Research Priorities for the Management of Complex Fractures: A UK Priority Setting Partnership with the James Lind Alliance
For which topic were research priorities identified?
In which location was the research priority setting conducted?
Europe - United Kingdom
Why was it conducted at all?
High-quality research into complex fractures is lacking, this is partly because they are less common and often have concomitant injuries and/or comorbidities. The UK now has the infrastructure to deliver high-quality research in the emergency setting, and so there is a pressing need to determine the research priorities.
What was the objective?
to determine research priorities for the management of complex fractures, which represent the shared priorities of patients, their families, carers and healthcare professionals
What was the outcome?
a ranking list of 10 research questions
How long did the research prioritization take?
October 2019 - June 2021: Survey: January 2020 - August 2020. Interim ranking: January 2021 - April 2021. Workshop: June 2021
Which methods were used to identify research priorities?
How were the priorities for research identified exactly?
Step 1: Setting up the PSP: Steering group members were recruited from professional and charitable organisations, including patients, doctors, clinical academics and allied healthcare professionals from around the UK. Partner organizations were recruited. Scope and protocol were agreed on. Step 2: collecting research uncertainties: participants were asked respondents to submit their research uncertainties for complex fractures, prompting them to consider early treatment and aspects of recovery up until 12 months from injury. A total of 532 unique research uncertainties were submitted. Step 3: data analysis: After removal of out-of-scope submissions 501 remained. Similar questions were amalgamated into indicative questions. Each indicative question was reviewed for readability and understanding. A literature review was undertaken to ensure each indicative question was a true uncertainty. A total of 78 summary questions were reviewed by the steering group and consolidated to create 58 indicative questions. Step 4: interim ranking: participants were asked to pick their top 10 priorities from the indicative questions. The steering group reviewed the rankings and chose a manageable list of questions to discuss at the final workshop. The steering group reviewed the rankings and based on previous experience of PSP workshops it was agreed that 18 questions would be taken forward. Step 5: final prioritization workshop: Prior to the workshop, participants were sent introductory materials and videos and asked to rank the questions from highest to lowest priority. During the workshop, participants were split into four groups of 7-8 comprising an equal distribution of patient representatives and healthcare professionals. Participants were asked to list their highest and lowest priorities and discuss their rationale. An iterative ranking process continued with participants allocated to new, equally balanced small groups to exchange views, with all participants encouraged to contribute. The group moderators presented the final combined rankings, and the participants reflected on the final consensus priorities.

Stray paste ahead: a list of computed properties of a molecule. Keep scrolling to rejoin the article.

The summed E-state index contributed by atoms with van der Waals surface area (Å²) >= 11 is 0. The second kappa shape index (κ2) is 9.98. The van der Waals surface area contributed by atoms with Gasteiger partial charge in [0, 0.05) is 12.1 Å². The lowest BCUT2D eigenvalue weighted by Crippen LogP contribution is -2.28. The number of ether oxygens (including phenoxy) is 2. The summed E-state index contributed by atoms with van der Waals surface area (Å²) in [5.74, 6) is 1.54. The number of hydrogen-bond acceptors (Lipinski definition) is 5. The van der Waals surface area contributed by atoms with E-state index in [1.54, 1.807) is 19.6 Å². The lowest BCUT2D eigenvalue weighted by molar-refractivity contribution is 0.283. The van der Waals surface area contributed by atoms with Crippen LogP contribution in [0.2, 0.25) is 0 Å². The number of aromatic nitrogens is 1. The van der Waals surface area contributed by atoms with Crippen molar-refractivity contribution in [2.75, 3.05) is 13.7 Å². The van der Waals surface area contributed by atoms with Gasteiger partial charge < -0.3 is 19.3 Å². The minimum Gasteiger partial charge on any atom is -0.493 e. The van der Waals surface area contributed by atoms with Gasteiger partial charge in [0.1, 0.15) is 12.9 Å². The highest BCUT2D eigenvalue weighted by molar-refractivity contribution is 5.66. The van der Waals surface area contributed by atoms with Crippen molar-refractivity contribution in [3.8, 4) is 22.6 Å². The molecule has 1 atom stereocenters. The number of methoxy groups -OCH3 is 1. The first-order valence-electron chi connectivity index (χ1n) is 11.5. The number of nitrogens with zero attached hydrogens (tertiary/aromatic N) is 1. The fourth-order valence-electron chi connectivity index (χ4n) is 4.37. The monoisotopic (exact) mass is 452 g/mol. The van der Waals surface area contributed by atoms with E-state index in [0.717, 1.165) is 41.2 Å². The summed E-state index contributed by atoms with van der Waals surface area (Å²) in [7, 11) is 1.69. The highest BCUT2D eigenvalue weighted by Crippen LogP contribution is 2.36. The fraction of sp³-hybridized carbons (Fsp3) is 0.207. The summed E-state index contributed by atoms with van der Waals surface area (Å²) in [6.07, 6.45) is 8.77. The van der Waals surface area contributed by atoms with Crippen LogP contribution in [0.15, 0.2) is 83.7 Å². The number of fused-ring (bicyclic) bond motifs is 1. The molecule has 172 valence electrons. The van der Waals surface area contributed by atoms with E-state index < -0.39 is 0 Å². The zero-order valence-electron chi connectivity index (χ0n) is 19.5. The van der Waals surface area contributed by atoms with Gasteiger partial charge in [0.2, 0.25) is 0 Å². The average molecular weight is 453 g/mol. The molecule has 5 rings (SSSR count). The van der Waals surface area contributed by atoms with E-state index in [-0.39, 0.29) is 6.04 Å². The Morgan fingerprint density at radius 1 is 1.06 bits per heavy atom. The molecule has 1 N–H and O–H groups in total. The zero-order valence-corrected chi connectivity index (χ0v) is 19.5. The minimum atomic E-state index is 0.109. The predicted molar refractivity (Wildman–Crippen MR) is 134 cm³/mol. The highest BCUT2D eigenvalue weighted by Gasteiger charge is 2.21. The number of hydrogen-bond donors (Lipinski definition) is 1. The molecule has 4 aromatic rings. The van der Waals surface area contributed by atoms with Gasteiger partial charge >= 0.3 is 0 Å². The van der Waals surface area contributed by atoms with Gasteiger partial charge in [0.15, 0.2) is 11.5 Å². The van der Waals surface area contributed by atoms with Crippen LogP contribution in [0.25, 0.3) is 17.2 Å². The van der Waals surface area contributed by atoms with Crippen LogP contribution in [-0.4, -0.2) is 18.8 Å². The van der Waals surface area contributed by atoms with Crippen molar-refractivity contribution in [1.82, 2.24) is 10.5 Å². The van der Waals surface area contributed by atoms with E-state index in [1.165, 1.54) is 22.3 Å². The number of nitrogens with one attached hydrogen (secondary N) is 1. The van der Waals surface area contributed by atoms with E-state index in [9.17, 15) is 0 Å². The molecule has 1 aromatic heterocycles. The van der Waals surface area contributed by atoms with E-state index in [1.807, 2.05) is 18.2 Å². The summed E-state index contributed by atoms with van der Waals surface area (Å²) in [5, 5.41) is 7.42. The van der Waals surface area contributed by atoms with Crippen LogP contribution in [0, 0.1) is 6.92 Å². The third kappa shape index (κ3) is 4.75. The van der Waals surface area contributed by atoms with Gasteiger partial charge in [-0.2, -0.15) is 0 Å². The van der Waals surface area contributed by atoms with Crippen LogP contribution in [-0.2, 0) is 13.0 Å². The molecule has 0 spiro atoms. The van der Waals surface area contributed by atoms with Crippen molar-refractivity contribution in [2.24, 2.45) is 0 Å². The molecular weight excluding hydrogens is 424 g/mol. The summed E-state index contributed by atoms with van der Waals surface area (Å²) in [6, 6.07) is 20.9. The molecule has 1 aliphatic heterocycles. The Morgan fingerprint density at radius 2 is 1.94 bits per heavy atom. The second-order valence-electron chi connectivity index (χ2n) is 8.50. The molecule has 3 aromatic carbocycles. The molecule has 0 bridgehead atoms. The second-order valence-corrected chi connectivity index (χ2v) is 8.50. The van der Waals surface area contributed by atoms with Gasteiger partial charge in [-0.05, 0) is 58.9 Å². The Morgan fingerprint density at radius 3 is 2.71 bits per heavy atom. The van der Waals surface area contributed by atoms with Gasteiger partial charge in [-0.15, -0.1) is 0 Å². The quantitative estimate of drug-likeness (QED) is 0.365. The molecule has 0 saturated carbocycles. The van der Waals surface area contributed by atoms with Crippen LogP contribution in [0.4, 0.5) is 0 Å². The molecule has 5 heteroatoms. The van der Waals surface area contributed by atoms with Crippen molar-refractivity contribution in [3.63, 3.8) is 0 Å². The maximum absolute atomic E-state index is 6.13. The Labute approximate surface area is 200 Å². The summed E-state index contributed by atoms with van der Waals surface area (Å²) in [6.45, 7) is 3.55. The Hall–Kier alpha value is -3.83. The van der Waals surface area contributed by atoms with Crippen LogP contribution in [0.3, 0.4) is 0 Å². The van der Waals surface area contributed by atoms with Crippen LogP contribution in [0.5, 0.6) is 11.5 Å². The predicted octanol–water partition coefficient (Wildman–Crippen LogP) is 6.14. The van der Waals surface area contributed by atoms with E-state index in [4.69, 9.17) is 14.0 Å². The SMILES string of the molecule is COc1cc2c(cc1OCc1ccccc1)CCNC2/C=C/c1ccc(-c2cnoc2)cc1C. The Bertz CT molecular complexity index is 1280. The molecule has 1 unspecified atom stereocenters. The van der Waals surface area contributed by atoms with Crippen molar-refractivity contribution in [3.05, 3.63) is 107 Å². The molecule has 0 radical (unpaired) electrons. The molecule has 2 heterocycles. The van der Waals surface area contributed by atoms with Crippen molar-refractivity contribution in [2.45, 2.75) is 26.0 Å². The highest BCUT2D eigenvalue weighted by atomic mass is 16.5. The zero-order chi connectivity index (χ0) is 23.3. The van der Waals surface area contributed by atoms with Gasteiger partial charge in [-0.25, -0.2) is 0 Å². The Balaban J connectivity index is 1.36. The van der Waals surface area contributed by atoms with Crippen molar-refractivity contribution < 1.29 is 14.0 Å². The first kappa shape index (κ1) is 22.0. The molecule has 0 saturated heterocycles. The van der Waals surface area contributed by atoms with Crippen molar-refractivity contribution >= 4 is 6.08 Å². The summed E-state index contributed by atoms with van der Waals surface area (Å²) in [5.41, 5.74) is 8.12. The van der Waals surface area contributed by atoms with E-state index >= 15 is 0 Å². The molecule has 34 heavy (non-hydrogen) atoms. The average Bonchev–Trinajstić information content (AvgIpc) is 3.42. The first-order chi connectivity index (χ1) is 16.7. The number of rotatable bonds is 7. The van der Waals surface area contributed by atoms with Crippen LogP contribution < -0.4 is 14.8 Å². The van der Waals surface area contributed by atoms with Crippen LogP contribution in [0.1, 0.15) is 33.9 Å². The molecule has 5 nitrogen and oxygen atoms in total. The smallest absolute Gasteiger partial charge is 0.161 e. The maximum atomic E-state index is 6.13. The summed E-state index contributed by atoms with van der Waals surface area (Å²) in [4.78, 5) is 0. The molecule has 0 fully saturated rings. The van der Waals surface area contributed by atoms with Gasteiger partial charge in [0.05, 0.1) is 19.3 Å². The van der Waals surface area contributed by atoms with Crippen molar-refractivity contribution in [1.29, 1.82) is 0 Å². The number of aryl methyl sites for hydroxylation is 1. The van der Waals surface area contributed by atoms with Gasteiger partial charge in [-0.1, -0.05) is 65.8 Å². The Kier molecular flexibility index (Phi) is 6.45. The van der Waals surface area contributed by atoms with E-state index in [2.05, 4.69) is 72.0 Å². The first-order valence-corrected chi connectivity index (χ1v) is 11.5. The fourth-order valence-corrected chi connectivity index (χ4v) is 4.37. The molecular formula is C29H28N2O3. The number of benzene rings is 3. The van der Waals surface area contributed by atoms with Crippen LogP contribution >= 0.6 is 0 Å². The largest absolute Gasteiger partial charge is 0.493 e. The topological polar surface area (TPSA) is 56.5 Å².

Which stakeholders took part?
Survey: 158 participants: 26 patients, 7 relatives/carers, 119 healthcare professions. Interim ranking: 136 participants: 80 (58.8%) healthcare professionals, 53 (39.0%) patients and 3 (2.2.%) relatives/carers. Workshop: 13 healthcare professionals (including surgeons (n=5), psychologists (n=2), physiotherapists (n=2), orthogeriatricians (n=2), an anaesthetist and an occupational therapist) and 16 patient representatives (14 had personal experience of complex fractures and 2 were relatives/carers). This included 4 healthcare professionals and 2 patient representatives from the steering group.
How were stakeholders recruited?
The survey was disseminated through partner organisations, social media and to patients in hospital wards and clinics. For the interim ranking, the same channels were used. For the workshop, a sampling framework was used to invite and finally select participants from earlier stages of the PSP and additional volunteers from patient organisations. Within the sampling framework age, gender, geography, ethnicity and professional and personal experience were taken into consideration.
Were stakeholders actively involved or did they just participate?
Stakeholders not only participated but were also actively involved in the research prioritization process: Patient and carer representatives were engaged throughout the process. They helped define the scope and were involved in the review of all patient-facing media. They were involved in all steering group meetings and decisions. They collaborated with patient organisations and helped to reach a diverse range of patient and carers groups for the surveys and final workshop. Two patient steering group members attended the final workshop to help link the indicative questions to the underlying submissions from which they were derived. Patient representatives helped disseminate the PSP findings and work with patient and charitable organisations to develop discrete research questions from the final priorities to take forward for funding.